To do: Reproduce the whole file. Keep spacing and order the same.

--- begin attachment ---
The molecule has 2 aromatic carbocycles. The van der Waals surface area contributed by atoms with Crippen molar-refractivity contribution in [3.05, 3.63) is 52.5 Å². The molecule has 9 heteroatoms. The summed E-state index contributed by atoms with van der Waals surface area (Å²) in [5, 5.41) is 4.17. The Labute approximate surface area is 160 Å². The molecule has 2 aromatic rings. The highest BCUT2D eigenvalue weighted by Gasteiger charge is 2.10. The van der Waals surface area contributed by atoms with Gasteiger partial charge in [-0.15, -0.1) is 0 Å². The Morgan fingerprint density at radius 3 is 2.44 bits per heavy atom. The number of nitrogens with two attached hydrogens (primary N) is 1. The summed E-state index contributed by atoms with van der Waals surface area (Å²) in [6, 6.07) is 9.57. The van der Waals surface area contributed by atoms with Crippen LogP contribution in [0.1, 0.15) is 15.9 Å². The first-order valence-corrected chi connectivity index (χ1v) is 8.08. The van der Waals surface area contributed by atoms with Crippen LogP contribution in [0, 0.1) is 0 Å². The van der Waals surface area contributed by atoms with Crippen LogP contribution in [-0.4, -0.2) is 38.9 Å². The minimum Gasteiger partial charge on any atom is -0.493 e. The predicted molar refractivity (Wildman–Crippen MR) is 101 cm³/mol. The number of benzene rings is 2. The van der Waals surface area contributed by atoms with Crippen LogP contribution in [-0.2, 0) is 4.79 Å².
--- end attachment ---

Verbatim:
The molecule has 2 aromatic carbocycles. The van der Waals surface area contributed by atoms with Crippen molar-refractivity contribution in [3.05, 3.63) is 52.5 Å². The molecule has 9 heteroatoms. The summed E-state index contributed by atoms with van der Waals surface area (Å²) in [5, 5.41) is 4.17. The Labute approximate surface area is 160 Å². The molecule has 2 aromatic rings. The highest BCUT2D eigenvalue weighted by Gasteiger charge is 2.10. The van der Waals surface area contributed by atoms with Gasteiger partial charge in [-0.15, -0.1) is 0 Å². The Morgan fingerprint density at radius 3 is 2.44 bits per heavy atom. The number of nitrogens with two attached hydrogens (primary N) is 1. The summed E-state index contributed by atoms with van der Waals surface area (Å²) in [6, 6.07) is 9.57. The van der Waals surface area contributed by atoms with Crippen LogP contribution in [0.1, 0.15) is 15.9 Å². The first-order valence-corrected chi connectivity index (χ1v) is 8.08. The van der Waals surface area contributed by atoms with Crippen LogP contribution in [0, 0.1) is 0 Å². The van der Waals surface area contributed by atoms with Crippen LogP contribution in [-0.4, -0.2) is 38.9 Å². The minimum Gasteiger partial charge on any atom is -0.493 e. The predicted molar refractivity (Wildman–Crippen MR) is 101 cm³/mol. The number of benzene rings is 2. The van der Waals surface area contributed by atoms with Crippen LogP contribution in [-0.2, 0) is 4.79 Å².